With night falling and the rain pouring even harder, the track became awash and a terrible series of accidents began, a series which only ended with the checkered flag. Between 18:30 and 22:00, no less than 12 cars were involved in bad crashes. Several people were injured and unfortunately, one lost their life. Jean-Marie Brousselet, who raced under the pseudonym “Mary”, was fatally injured when his Jaguar went out of control just beyond the Dunlop bridge. Also involved in this terrible accident was Bruce Kessler. The American ran into the remains of the Jaguar at high speed, just a few seconds after Brousselet had crashed. Luckily for Kessler, he was thrown out of his Ferrari, receiving only serious bruises and broken ribs. As for his Ferrari, had was completely demolished and burned. Another American, Jay Chamberlain crashed his Lotus and was lucky to be picked off the track, before François Picard’s Ferrari crashed into it, totally destroying the little Lotus. Fortunate both Chamberlain and Picard only received minor injuries. Among the casual during this period were Stuart Lewis-Evans (who had replaced Shelby as Salvadori’s team-mate) in his Aston Martin; Jean Hébert whose Alfa Romeo burned to nothing and Maurice Charles was another Jaguar driver to crash at high speed and needed hospital treatment.[11]

After six hours of racing, the high-speed driving coupled with the unthinkable weather conditions, 21 cars were already eliminated. Meanwhile, Hill/Gendebien were leading the race for Ferrari, by over a minute from their team-mates, the all-German pairing von Trips/Seidel. Closing up rapidly was the Jaguar of Hamilton/Bueb, who had passed the last Aston Martin of Brooks/Trintignant. As for the all-English Ferrari of Hawthorn/Collins, that had fallen back to 11th place. During the next hour, Bueb was driving magnificently, quite at ease in the wet, making a remarkable progression. He passed the leading Ferrari shortly after 23:00. The two cars were now circulating together, and were soon joined by von Trips. Just before midnight, Hill took over from Gendebien. Minutes later, Hamilton did the same in the Jaguar and Seidel in the second Ferrari. In the early hours of Sunday morning, Hill demonstrated his talents as one of the world’s finest sports car drivers on adverse weather conditions. In the next two and half hours, not only did Hill regain the lead, he lapped Hamilton.[12]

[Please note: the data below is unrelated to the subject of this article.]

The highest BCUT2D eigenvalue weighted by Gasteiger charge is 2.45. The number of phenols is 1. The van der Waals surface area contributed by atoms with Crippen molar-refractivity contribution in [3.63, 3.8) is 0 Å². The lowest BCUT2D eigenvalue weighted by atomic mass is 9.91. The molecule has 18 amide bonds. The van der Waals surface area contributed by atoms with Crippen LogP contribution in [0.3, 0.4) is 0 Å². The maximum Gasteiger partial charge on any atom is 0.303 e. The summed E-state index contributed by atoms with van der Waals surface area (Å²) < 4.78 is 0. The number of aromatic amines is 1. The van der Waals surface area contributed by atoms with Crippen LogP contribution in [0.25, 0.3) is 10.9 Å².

At the halfway point, there was just 26 cars left running. The weather was not improving. Hill/Gendebien were still leading with Hamilton/Bueb a lap adrift. As for the von Trip’s Ferrari, that was crashed quite badly by Seidel and was out. Now in third, some five laps behind the leader was the Aston of Brooks/Trintignant, still going strong.[13]

The morning hours saw more storms and more casualties. Hawthorn/Collins retired their Ferrari. Gearbox troubles accounted for Brooks/Trintignant and we had not a single car in the 1100cc class. One of the Lister-Jaguar had had difficulties and required a 135-minute visit to pit lane to change a broken camshaft before rejoining the race. With only a few remaining, it seemed that nothing could alter the result. At one point, the Jaguar did gained on the Ferrari only for the Italian motor to extend it lead to just under two laps. Just before midday, just as a fresh storm fell heavily on the circuit, Hamilton left the road, resulting in a trip to the hospital with only slight injuries. With him disappeared the last Jaguar, making it a tough day for the Coventry marque.[14][15]

It was under a menacing black sky, that a triumphant Hill crossed the finishing line at 16:00, ending one of the wettest and most difficult 24 Heures du Mans in history. Second step on the podium went to the valiant Aston Martin of Graham Whitehead and Peter Whitehead, while third was the Jean Behra/Hans Herrmann in their 1600cc Porsche 718 RSK. The winning partnership, averaged a speed of 106.201 mph, was only 7.4 mph slower than 1957’s victory by the bigger Jaguar, running in ideal weather conditions. The little 750cc Osca, driven by Alejandro de Tomaso and Carlo Davis won the Index of Performance in spite of the late attacks by others, ensuring two victories for Italy, made the Italians forget their defeat of the previous year. Ferrari had also secured the World Championship for Constructors, with one round still to go. The race was run in such terrible conditions that only 20 cars out of the 55 starters were able to complete the race, and actually just 17 could be classified as having covered the official distance.[16][17]

For the fourth consecutive race, Hawthorn was the quickest driver over a single lap, but his best lap of 4’ 08 was well down on his 3’ 58.7secs of 1957. This was the same for the overall race distances as Gendebien/Hill covered around the same the fifth place crew of the previous year. Again, the wet conditions were mainly responsible for this discrepancy.[18]